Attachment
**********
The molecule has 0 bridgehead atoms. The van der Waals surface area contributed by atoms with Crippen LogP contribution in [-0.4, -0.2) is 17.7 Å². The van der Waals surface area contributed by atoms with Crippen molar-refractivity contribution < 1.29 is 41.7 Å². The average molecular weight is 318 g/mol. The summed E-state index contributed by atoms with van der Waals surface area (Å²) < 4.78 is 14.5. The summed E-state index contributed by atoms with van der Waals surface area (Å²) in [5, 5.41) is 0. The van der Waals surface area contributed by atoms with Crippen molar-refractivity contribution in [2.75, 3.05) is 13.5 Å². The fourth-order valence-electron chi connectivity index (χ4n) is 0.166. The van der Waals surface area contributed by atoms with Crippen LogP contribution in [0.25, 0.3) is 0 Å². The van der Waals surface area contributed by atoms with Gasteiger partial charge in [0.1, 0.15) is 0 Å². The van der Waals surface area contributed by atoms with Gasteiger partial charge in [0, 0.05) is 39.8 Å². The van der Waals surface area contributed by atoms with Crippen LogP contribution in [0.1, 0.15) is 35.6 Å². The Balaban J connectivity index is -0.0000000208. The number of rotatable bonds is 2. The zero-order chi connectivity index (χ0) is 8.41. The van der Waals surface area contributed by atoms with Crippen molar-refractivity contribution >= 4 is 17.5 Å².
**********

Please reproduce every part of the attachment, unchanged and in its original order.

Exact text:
The molecule has 0 bridgehead atoms. The van der Waals surface area contributed by atoms with Crippen LogP contribution in [-0.4, -0.2) is 17.7 Å². The van der Waals surface area contributed by atoms with Crippen molar-refractivity contribution < 1.29 is 41.7 Å². The average molecular weight is 318 g/mol. The summed E-state index contributed by atoms with van der Waals surface area (Å²) < 4.78 is 14.5. The summed E-state index contributed by atoms with van der Waals surface area (Å²) in [5, 5.41) is 0. The van der Waals surface area contributed by atoms with Crippen molar-refractivity contribution in [2.75, 3.05) is 13.5 Å². The fourth-order valence-electron chi connectivity index (χ4n) is 0.166. The van der Waals surface area contributed by atoms with Crippen LogP contribution in [0.25, 0.3) is 0 Å². The van der Waals surface area contributed by atoms with Gasteiger partial charge in [0.1, 0.15) is 0 Å². The van der Waals surface area contributed by atoms with Gasteiger partial charge in [0, 0.05) is 39.8 Å². The van der Waals surface area contributed by atoms with Crippen LogP contribution in [0.1, 0.15) is 35.6 Å². The Balaban J connectivity index is -0.0000000208. The number of rotatable bonds is 2. The zero-order chi connectivity index (χ0) is 8.41. The van der Waals surface area contributed by atoms with Crippen molar-refractivity contribution >= 4 is 17.5 Å².